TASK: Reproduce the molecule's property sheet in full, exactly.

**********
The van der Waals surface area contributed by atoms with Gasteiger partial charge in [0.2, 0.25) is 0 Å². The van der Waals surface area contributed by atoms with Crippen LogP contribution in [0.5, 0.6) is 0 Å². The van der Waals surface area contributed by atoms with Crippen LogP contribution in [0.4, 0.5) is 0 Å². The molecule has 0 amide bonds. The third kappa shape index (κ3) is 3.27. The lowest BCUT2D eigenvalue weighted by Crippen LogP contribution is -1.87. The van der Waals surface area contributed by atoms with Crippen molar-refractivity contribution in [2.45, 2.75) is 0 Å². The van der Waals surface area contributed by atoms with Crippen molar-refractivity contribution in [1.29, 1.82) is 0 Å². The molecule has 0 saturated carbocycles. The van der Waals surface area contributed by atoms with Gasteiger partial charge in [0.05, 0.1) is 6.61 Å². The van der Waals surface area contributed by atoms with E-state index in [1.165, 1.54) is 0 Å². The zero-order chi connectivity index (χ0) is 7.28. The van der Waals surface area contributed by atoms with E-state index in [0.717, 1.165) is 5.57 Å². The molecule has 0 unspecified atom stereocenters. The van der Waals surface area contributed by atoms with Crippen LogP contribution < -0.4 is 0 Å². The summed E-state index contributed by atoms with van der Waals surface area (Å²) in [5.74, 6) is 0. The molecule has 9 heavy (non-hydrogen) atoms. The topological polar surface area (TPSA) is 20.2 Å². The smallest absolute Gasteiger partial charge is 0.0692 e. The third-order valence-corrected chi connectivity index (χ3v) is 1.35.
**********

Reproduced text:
The van der Waals surface area contributed by atoms with Gasteiger partial charge in [0.2, 0.25) is 0 Å². The van der Waals surface area contributed by atoms with Crippen LogP contribution in [0.5, 0.6) is 0 Å². The van der Waals surface area contributed by atoms with Crippen LogP contribution in [0.4, 0.5) is 0 Å². The molecule has 0 amide bonds. The third kappa shape index (κ3) is 3.27. The lowest BCUT2D eigenvalue weighted by Crippen LogP contribution is -1.87. The van der Waals surface area contributed by atoms with Crippen molar-refractivity contribution in [2.45, 2.75) is 0 Å². The van der Waals surface area contributed by atoms with Crippen molar-refractivity contribution in [1.29, 1.82) is 0 Å². The molecule has 0 saturated carbocycles. The van der Waals surface area contributed by atoms with Gasteiger partial charge in [0.05, 0.1) is 6.61 Å². The van der Waals surface area contributed by atoms with E-state index in [1.165, 1.54) is 0 Å². The zero-order chi connectivity index (χ0) is 7.28. The van der Waals surface area contributed by atoms with E-state index in [0.717, 1.165) is 5.57 Å². The molecule has 0 unspecified atom stereocenters. The van der Waals surface area contributed by atoms with Crippen LogP contribution < -0.4 is 0 Å². The summed E-state index contributed by atoms with van der Waals surface area (Å²) in [5.74, 6) is 0. The molecule has 9 heavy (non-hydrogen) atoms. The topological polar surface area (TPSA) is 20.2 Å². The smallest absolute Gasteiger partial charge is 0.0692 e. The third-order valence-corrected chi connectivity index (χ3v) is 1.35.